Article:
but still I want to ask some questions to make this thing clear..

Henry Wong Wrote:
As before, unless start and end represent the orignal string back, you will get a new string. This new string is passed to the constructor of the string, and yet another string is created. This second new string is then assigned to the sub reference. Furthermore, since no other reference now points to the response from the substring call, it is eligible for garbage collection. And finally, this operation has no affect on the string pool.



So, this means when we create string object using new operator, two objects are created but none of them is referenced from String Literal Pool..am I? Two things I want to make clear, 1) when we use 'new', how many total objects are created? one/two? 2) when we use new, is any object referred from String Literal Pool?
About answers, what I am thinking is, answer to 1) is 'two' and answer to 2) is 'if we pass String literal in String constrctor to make String, then and then only one of the two objects created will be referred by String Literal Pool'.
Am I correct??

Now, If I am right (or wrong) till now, then what happens in following scenario:



Now, after first line, one object "abc" will be created and it will be referenced from String Literal Pool as well as it will be referenced by s1.
What exactly happens after line 2?
definately, "abc" will be referenced by s2, but which "abc"? will it create new one or just refer previously created on line 1? If it will create new object "abc", then will it be referenced from String Literal Pool?

article on http://www.javaranch.com/journal/200409/Journal200409.jsp#a1, posts by Henry and SCJP book by Kathy- all leads me to raise above questions which clearly indicates how confuse I am? Please solve it.

Last but not least,
Following question raised after reading conversation about substring in above posts.


I was thinking new object will be created after line 2 containing String "ell" , but after reading above posts, I'm confused a bit. Will it not create new object and just refer to the part of the main String created on line 1? If yes, then if s1 is set to null as on line 4, then at that time what will happen? new object will be created containg substring i.e. Steing "ell"?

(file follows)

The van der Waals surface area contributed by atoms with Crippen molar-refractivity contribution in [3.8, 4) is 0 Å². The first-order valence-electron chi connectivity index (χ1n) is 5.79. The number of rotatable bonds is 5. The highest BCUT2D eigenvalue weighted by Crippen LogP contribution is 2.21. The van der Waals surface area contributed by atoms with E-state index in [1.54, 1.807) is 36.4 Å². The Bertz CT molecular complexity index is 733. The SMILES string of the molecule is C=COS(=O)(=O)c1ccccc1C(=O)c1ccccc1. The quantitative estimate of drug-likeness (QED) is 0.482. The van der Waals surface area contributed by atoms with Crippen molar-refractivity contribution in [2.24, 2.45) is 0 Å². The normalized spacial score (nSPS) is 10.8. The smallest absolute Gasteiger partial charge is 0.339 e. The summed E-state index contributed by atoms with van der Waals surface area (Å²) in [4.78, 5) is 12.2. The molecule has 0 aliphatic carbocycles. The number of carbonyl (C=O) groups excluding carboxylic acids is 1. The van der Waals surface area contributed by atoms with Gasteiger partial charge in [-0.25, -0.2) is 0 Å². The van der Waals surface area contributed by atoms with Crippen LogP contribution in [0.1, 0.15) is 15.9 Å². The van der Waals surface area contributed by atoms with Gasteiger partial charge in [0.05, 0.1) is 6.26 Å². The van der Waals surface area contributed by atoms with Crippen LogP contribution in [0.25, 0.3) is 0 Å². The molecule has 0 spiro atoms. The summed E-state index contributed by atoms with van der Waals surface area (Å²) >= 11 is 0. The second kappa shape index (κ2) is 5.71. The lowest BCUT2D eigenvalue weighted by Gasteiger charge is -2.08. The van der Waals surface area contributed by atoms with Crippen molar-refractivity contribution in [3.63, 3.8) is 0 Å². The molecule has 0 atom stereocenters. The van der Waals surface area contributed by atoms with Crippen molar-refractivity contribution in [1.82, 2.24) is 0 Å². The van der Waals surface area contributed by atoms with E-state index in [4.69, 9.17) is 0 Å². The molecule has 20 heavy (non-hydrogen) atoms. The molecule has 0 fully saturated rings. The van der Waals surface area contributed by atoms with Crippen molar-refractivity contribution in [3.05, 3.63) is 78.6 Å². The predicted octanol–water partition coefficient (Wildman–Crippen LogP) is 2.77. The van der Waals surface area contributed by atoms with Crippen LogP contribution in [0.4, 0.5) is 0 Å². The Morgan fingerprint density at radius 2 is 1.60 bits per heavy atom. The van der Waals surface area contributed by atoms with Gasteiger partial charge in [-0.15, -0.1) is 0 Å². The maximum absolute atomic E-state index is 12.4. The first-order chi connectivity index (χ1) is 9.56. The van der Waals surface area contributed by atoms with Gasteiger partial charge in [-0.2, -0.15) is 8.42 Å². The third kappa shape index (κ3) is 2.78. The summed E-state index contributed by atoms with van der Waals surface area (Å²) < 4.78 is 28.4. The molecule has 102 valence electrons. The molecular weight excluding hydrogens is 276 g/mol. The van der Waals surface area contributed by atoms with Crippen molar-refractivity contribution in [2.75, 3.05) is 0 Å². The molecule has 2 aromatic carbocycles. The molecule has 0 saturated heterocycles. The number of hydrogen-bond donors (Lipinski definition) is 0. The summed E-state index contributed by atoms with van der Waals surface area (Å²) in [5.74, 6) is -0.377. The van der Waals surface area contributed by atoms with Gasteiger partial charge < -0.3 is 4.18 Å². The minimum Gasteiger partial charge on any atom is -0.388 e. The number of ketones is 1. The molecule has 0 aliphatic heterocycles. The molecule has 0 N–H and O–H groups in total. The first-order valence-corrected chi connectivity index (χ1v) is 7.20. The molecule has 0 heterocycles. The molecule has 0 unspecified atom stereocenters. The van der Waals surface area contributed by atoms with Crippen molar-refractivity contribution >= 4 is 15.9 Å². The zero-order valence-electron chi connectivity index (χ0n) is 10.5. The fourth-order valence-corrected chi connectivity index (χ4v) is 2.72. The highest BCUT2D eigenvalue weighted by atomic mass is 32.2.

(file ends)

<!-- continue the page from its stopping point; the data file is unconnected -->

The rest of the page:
Sorry for long post, but if my all of above doubts will be cleared, I will be very thankful to you people.
The version of the hidden method that gets invoked depends on whether it is invoked from the superclass or the subclass.



This will print child get1 child get2 as get() is in Child and it is invoked from there.
Thanks Henry,
You have given really nice explanation on very confusing topic..

Just wanted to know one thing..
If it is asked straight away that..'Where class level variables (Static variables) are stored? Stack or Heap?' ..What should be the answer?
I think it should be Heap,am I?
11 years ago
Henry Wong and Ankit Garg,

Finally after doing too many codding and reading different threads, I am almost near to conclusion. Only one thing I want to make clear as far as SCJP exam comes into the picture.

well, I am using Java 1.6.0_24 and
When I run program by using CMD, it allows only upto Short, So

Integer i=(byte)10; is not possible
but following are possible because they are upto Short and constants fit in the range of the target primitive wrapper type

Byte b=(short)10;
Short b=(byte)10;
Byte b=(char)15; and so on

But when I use Eclipse IDE, it allows same thing upto Integer so as you are saying
Integer i=(byte)10;
works..

Now my Question (probably last one regarding this topic ) is which one should I consider right from above two in exam? upto Short which I think I should or upto Integer by giving honour to IDE..

Please also correct me if I am going wrong at anywhere else
Henry,

I am still not getting it. Please solve my confusion as I am really eager to know where I am going wrong.

I am aware of Compile time constant but I a dont think here it comes into the picture as we are not using final keyword

well, let me explain where really I am not getting. I have tried following code and both are resulting in compile error.

and

I am really confused how these can work. definitely it gives me compile error when I try it but in above post it's written that both of above code works. how exactly?

Ok..got it.
THanks Rob and Campbell
11 years ago
Why it is good to treat constants as static and final inspite of only final?

When you want to declare constant, you mean that its value cannot be changed later on. This can be done very easily by
using final access modifier. That's good.

But once you are declaring variable as final, its value is never going to be changed. Every Object has to play with the value with which final variable is declared once. So it's very clear that when we create object, though each and every new object will get their own copy of final variable, they have nothing to do with that final variable except using it..I mean it can't be changed. So, why not to make it static and save memory? after all, each and every object is sharing same value. By making it static, we can save memory by just sharing one copy between all objects as well as we can have more clear logic. Moreover, even though variable is decalred static, we can use it by reference variable followed by dot operator. Compiler will automaticlly replace reference variable with the name of the class in which static variable lies. On the whole, there is nothing to loose by making constant static. In fact we are gaining something.

I hope I have cleared now why constants are static also with final. If I am wrong somewhere or anybody is not able to understand any of my point, feel free to reply.
Can anybody help me to understand following sentence posted by Steve Page?

"final class variables, or constants, have the same rules as instance ones, except there is no constructor"
11 years ago
Can anybody explain me the meaning of this sentence?

"Calling 'intern()' prevents the compiler from in-lining the value to the calling class while still giving you the advantage of using shared literal string values."

I have come across intern() first time.
11 years ago